So it turns out, unsurprisingly, that we have always been a nation of gluttons when it comes to Christmas. But some of the quirkier traditions have fallen by the wayside. I took a fascinating festive foodie journey through 500 years of food and here’s what I discovered…

Eat

1. In contrast to the – what some may call – excessive eating and drinking that takes place in the run up to Christmas today, our ancestors would fast throughout advent, breaking their fast on Christmas morning with real mince pies or Christmas pudding – originally a sweet haggis.

2. While the turkey takes pride of place on our dinner tables, we used to eat a whole range of birds, including sparrows, larks, woodcocks and even cygnets, which were fattened up for Christmas!

3. There are two forms of feasting. Number one: service a la francaise – buffet-style feasting – the table often used to be gendered with men’s and women’s food split. Number two: service a la russe – food is brought to the table in courses and served individually.

4. White bread used to be a luxury, and considered a special treat which the poor would only get to eat on Christmas day. How things have changed.

Drink

Old school hot chocolate and wine tasting

Old school hot chocolate and wine tasting

5. Chocolate was drunk cold – not eaten – and would be heavily spiced, for example, with chilli and cinnamon. People believed it was an aphrodisiac and could turn you into a nymphomaniac. We suggest you avoid ahead of the work Christmas parties…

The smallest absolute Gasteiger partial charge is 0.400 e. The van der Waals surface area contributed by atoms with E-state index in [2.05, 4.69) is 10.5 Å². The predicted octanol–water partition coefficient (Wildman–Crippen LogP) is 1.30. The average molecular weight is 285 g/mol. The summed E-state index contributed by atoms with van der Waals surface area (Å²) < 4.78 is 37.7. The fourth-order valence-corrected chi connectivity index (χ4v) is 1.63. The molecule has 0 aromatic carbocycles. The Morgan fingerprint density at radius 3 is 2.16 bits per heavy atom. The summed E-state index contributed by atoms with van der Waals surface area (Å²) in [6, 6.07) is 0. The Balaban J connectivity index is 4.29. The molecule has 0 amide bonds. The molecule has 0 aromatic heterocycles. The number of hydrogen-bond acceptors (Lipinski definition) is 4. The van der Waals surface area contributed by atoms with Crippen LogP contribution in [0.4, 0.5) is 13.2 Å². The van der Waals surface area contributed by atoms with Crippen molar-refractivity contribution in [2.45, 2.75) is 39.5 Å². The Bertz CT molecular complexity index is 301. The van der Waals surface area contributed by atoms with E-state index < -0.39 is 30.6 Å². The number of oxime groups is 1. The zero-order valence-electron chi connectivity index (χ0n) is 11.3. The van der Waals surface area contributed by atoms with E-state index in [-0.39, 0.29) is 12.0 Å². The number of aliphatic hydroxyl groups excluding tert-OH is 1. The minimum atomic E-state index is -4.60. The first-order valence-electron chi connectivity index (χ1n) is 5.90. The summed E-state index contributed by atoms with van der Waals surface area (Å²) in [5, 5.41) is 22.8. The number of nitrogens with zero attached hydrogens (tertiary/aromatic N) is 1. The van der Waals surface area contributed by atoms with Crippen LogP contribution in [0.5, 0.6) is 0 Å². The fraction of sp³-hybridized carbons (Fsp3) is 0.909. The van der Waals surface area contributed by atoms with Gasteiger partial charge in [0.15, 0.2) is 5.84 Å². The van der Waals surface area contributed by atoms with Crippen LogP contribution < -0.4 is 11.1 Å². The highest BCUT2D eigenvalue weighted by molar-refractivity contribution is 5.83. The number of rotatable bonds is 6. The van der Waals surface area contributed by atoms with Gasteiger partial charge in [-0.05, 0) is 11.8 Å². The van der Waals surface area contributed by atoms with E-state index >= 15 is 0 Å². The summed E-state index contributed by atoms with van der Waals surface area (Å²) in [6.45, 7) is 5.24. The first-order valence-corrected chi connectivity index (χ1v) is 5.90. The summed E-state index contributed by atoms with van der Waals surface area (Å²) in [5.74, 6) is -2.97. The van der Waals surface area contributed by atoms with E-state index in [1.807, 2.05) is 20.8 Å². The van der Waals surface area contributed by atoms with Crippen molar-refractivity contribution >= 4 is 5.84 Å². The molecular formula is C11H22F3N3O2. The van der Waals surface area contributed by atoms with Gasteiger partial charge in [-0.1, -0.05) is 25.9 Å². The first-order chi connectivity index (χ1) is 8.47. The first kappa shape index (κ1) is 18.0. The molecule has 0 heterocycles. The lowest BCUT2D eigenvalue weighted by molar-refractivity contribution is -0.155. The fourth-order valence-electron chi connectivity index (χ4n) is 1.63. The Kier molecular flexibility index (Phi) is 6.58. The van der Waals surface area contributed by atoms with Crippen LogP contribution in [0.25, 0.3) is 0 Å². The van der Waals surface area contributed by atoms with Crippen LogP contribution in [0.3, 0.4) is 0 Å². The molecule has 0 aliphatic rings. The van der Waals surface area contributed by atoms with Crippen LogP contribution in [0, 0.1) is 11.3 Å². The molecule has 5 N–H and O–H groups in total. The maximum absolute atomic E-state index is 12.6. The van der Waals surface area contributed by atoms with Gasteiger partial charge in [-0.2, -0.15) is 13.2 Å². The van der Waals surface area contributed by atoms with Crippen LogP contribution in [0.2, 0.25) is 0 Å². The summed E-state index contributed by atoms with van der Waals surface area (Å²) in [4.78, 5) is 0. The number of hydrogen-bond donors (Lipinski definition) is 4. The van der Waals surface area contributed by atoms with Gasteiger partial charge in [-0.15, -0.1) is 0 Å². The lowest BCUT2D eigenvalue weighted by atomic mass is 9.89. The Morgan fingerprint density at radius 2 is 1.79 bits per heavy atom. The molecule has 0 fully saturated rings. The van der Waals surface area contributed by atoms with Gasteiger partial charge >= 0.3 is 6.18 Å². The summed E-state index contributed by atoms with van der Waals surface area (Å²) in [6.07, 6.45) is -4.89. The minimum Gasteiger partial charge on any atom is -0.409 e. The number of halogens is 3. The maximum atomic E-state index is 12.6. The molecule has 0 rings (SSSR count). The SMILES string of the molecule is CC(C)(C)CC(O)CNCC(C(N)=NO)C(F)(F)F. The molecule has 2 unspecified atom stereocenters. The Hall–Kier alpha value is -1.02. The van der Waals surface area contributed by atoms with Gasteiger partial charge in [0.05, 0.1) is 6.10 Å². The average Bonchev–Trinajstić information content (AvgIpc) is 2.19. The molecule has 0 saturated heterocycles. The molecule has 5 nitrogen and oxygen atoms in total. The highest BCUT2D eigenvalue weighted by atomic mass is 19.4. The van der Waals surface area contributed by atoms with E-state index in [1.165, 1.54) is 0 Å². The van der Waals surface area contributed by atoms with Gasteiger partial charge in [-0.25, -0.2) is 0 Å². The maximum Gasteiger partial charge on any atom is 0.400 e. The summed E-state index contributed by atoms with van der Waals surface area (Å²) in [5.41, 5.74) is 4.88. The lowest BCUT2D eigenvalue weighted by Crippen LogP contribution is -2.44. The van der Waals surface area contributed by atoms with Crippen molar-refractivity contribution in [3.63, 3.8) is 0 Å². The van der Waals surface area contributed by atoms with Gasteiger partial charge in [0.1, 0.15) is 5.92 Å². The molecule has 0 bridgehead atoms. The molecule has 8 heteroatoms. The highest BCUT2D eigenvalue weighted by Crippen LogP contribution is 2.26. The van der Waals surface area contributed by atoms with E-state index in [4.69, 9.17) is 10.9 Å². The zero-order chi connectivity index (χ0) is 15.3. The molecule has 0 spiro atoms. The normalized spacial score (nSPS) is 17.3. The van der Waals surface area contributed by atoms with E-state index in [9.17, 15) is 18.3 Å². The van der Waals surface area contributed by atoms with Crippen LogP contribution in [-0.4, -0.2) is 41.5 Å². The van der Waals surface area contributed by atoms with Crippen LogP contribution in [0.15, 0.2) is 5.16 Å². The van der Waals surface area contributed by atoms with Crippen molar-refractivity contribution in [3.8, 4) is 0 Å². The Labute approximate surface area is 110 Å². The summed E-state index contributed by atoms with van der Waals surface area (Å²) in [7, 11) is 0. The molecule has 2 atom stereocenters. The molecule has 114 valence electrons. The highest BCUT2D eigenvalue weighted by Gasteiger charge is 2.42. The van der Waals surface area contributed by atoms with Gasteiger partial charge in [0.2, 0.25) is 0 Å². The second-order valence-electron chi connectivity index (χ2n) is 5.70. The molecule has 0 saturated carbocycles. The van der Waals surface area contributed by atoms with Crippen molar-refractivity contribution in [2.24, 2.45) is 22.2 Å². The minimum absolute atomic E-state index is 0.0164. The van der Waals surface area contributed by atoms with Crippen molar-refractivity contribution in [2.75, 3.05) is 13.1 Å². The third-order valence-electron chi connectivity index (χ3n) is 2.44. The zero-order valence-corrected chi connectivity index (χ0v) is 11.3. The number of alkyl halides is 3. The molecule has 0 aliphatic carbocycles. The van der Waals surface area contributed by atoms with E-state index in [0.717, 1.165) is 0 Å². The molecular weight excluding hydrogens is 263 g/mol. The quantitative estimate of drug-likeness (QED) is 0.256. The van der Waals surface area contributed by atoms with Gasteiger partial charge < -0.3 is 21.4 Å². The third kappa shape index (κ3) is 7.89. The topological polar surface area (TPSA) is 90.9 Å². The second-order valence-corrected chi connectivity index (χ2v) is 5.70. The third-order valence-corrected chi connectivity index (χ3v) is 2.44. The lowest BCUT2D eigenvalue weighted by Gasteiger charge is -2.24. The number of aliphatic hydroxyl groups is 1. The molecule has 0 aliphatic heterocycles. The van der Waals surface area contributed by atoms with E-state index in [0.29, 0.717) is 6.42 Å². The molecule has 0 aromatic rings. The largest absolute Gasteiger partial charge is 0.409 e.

6. The humble cuppa was considered a cure for everything, and served as green tea with milk and sugar. A feminine and domestic drink, the woman with the key to the tea caddy was thought to be in control of the house!

7. Contrastingly, coffee was associated with men and linked to impotence. Brits were also thought to be one of the first commercial nations as business could take place in coffee houses without the King knowing.

8. Physician, and fellow of the Royal College, Dr Christopher Merrett helped invent sparkling wine – which must mean wine is good for you, right?

And be merry!

Can you guess what these were used for? Read on to find out!

Can you guess what these were used for? Read on to find out!

9. We used to celebrate all 12 days of Christmas, with the last day traditionally the most important, celebrated with a raucous party where the world was ‘allegedly’ turned upside down, and anyone could become King or Queen for a day! Christmas cake was also originally called ‘Twelfth Cake’, and eaten on its namesake.

10. Chocolate Yule Logs used to be actual logs or small trees that were burnt from Christmas eve through to the 12th day.

11. Back in the day, you could pay for a tour of Windsor castle to watch the royal Christmas dinner being prepared, or watch the King eat his dinner. What a right royal tease!

12. And finally, my favourite fact… Our ancestors used to make ice cream sculptures shaped like bundles of asparagus and eggs in egg cups! Why? Who knows!

Thanks go to The Royal College of Physicians for hosting us at its 500 Years of Festive Food event this December.

Find out more about the event here.

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